MINAMI-SANRIKUCHO, Miyagi -As the March 11 tsunami approached, two town employees in Minami-Sanrikucho, Miyagi Prefecture, stuck to their posts, urging residents to take shelter from the oncoming wave over the public announcement system.
When the waters receded, Takeshi Miura and Miki Endo were nowhere to be found. The two are still missing despite a tireless search by their families.
"A 10-meter tsunami is expected. Please evacuate to higher ground," Miura, 52, said over the loudspeakers on the day. An assistant director of the municipal government's risk management section, he spoke from the office's second-floor booth with Endo at his side.
About 30 minutes later, the huge wave hit land. "Takeshi-san, that's it. Let's get out and get to the roof," one of Miura's colleagues recalled telling him.
"Let me just make one more announcement," Miura told him. The colleague left for the roof and never saw Miura again.
When the disaster hit, Miura's wife Hiromi was working in an office about 20 kilometers north of her husband's workplace. She returned home and then took refuge on a nearby mountain, exactly as her husband's voice was telling her to over the broadcast system. But the next thing she knew, the broadcasts had stopped.
"He must've escaped," Hiromi told herself. But she was not able to get in touch with Takeshi and when the community broadcasts returned the next day, it was a different voice. "He's not the type of person who asks someone else to do his job," Hiromi recalled thinking. The thought left her petrified with worry.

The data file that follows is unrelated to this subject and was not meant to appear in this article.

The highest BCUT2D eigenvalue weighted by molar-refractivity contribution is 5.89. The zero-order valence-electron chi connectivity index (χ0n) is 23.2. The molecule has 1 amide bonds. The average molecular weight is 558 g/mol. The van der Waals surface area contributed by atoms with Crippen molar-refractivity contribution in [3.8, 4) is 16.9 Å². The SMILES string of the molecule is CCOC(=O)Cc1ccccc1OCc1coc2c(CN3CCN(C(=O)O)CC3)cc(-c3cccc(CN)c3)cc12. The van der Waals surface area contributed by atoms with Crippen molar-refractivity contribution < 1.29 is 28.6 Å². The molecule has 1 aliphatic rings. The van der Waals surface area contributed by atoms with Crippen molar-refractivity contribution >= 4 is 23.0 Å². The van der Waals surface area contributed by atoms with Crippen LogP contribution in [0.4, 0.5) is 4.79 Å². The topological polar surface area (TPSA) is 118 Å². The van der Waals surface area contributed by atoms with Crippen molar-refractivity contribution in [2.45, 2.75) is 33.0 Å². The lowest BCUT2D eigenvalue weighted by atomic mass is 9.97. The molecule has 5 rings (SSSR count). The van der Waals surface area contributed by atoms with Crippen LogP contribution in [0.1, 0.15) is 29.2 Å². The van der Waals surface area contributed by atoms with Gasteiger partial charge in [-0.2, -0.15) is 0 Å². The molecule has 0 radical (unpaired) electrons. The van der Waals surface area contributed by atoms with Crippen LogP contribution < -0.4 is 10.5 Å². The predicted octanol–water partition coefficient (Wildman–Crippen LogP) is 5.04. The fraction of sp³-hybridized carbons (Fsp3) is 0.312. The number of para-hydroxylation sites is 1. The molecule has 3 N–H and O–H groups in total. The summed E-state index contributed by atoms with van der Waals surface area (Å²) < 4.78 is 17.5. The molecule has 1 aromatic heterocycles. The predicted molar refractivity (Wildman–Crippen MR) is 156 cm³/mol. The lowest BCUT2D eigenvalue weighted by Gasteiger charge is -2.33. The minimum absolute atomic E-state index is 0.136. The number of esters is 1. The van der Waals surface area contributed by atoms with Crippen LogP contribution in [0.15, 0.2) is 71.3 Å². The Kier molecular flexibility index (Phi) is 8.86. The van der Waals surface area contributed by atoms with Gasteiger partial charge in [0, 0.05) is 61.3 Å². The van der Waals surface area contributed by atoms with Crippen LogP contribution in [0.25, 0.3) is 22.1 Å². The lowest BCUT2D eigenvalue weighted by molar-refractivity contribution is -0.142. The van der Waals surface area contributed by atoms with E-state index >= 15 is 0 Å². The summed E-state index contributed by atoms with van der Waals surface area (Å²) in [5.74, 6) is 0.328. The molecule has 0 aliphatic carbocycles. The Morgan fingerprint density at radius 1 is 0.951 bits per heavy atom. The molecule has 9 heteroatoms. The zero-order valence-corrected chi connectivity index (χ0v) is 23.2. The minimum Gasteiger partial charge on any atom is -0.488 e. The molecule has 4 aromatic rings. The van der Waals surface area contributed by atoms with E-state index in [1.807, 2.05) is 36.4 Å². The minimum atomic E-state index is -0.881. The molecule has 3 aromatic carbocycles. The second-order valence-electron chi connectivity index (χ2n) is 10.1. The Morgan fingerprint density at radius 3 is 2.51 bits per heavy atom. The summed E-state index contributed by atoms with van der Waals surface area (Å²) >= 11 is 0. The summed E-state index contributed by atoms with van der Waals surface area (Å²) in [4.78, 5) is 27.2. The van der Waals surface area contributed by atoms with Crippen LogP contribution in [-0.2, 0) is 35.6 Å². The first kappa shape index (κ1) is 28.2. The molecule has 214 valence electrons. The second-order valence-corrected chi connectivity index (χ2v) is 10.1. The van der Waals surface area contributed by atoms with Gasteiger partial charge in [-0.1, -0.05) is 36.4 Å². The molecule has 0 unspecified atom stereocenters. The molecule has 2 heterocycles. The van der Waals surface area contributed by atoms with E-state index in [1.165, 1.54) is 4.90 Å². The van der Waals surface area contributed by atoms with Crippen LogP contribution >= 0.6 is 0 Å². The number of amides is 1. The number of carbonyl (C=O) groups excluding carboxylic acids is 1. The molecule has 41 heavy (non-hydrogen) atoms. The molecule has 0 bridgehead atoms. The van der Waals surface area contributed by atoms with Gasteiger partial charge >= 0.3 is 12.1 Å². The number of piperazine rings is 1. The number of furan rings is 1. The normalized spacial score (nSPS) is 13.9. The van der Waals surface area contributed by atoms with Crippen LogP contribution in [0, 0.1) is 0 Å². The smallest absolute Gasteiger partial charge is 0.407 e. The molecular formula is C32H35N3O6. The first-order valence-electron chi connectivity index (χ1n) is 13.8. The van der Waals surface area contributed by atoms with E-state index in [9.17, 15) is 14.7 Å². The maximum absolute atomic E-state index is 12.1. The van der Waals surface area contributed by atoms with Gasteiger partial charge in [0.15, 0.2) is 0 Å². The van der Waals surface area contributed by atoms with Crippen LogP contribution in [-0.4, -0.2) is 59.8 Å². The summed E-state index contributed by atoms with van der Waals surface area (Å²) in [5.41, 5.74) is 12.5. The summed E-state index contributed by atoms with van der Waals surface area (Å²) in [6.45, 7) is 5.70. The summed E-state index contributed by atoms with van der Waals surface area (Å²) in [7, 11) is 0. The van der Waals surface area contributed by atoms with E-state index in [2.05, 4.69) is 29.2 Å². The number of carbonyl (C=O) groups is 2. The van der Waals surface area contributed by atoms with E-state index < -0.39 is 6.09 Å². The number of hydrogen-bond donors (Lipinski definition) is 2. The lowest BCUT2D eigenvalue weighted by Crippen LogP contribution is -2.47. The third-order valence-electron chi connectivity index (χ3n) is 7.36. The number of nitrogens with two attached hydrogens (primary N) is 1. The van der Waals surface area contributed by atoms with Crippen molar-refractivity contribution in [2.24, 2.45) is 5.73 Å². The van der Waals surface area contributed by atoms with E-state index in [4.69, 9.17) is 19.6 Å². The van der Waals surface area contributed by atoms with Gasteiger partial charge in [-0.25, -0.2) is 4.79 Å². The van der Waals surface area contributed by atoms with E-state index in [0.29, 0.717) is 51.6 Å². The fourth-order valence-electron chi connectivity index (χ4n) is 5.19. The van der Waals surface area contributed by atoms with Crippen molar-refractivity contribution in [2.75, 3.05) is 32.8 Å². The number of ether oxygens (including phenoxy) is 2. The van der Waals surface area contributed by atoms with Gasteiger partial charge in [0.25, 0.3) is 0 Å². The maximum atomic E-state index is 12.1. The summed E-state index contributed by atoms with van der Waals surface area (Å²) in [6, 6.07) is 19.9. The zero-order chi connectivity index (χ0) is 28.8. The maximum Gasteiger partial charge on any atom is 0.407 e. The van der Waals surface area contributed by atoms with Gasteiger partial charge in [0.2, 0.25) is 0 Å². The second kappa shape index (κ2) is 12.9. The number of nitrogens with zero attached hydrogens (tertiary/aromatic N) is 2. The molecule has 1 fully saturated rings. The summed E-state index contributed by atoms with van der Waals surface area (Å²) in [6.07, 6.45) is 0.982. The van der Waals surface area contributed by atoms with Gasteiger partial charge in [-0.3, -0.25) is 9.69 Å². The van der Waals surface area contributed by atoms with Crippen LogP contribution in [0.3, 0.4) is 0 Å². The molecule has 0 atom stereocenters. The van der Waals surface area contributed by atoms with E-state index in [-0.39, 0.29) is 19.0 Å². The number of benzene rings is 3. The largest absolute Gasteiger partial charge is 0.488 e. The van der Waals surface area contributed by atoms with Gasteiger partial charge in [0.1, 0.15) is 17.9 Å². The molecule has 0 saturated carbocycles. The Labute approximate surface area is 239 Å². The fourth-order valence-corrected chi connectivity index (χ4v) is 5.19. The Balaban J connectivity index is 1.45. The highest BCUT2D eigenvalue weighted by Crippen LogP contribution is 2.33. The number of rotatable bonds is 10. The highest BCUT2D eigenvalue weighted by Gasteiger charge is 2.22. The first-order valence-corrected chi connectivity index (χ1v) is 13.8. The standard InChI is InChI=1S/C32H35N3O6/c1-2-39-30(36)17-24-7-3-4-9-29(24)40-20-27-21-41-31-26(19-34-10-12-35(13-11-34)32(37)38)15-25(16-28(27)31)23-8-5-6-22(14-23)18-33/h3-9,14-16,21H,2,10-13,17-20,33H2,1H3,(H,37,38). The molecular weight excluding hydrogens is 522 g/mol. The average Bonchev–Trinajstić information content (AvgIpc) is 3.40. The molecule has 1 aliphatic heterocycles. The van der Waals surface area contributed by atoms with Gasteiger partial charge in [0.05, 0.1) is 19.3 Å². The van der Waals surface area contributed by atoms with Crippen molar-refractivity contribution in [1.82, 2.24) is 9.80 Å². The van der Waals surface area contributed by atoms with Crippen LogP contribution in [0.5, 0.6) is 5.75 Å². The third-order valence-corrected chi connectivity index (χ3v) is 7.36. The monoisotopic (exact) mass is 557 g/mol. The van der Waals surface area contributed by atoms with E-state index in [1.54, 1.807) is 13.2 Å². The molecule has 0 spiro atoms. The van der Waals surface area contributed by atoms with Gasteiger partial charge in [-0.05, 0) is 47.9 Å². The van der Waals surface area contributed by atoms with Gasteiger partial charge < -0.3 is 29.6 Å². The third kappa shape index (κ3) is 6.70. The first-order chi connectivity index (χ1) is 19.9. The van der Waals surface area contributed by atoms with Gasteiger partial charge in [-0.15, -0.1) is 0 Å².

On April 11, a month after the earthquake, Hiromi was at the town office searching for anything that would help her find her missing husband. She stood among the debris, shouting his name as she cried. "I had a feeling he'd come back with a smile on his face and say, 'Phew, that was hard.' But it doesn't seem like that's going to happen," Hiromi said as she looked up through the rain at the building's wrecked skeleton.
"Every time I eat a warm meal or sleep in a warm futon, I feel so bad that you can't. Your voice saved so many people's lives. You did such a great job," Hiromi said.
Endo, 24, was manning the microphone, warning residents about the tsunami until she was relieved by Miura.
On the afternoon of March 11, Endo's mother, Mieko, was working at a fish farm on the coast. While she ran to escape the tsunami, she heard her daughter's voice over the loudspeakers. When she came to her senses, Mieko realized she could not hear her daughter's voice.
Mieko and her husband Seiki visited all the shelters in the area and picked through debris looking for their daughter.
Endo was assigned to the risk management section just one year ago. She was married in July and was looking forward to choosing a wedding dress for her reception scheduled for September.
Many local people have thanked Mieko, saying her daughter's warnings saved their lives. But she wishes things could have been different.
"If the office was on higher ground, the alert could've reached more people and my daughter could've been saved," she said.
"I want to thank my daughter [for saving so many people] and tell her I'm proud of her. But mostly I just want to see her smile again," Seiki said.
The town's risk management section has five employees. In addition to Miura and Endo, the section's chief died in the disaster.
The town is planning on preserving the tsunami-hit office as a symbol of the disaster.
"We want to keep the government office as a symbol that will tell later generations about our experience in the tsunami. We'll also build a memorial to the dead with places for flowers," Minami-Sanrikucho Mayor Jin Sato said.
Since the disaster, 105 loudspeakers from the community broadcast system have been located. Town officials said they would restart broadcasts with about 60 of them soon.
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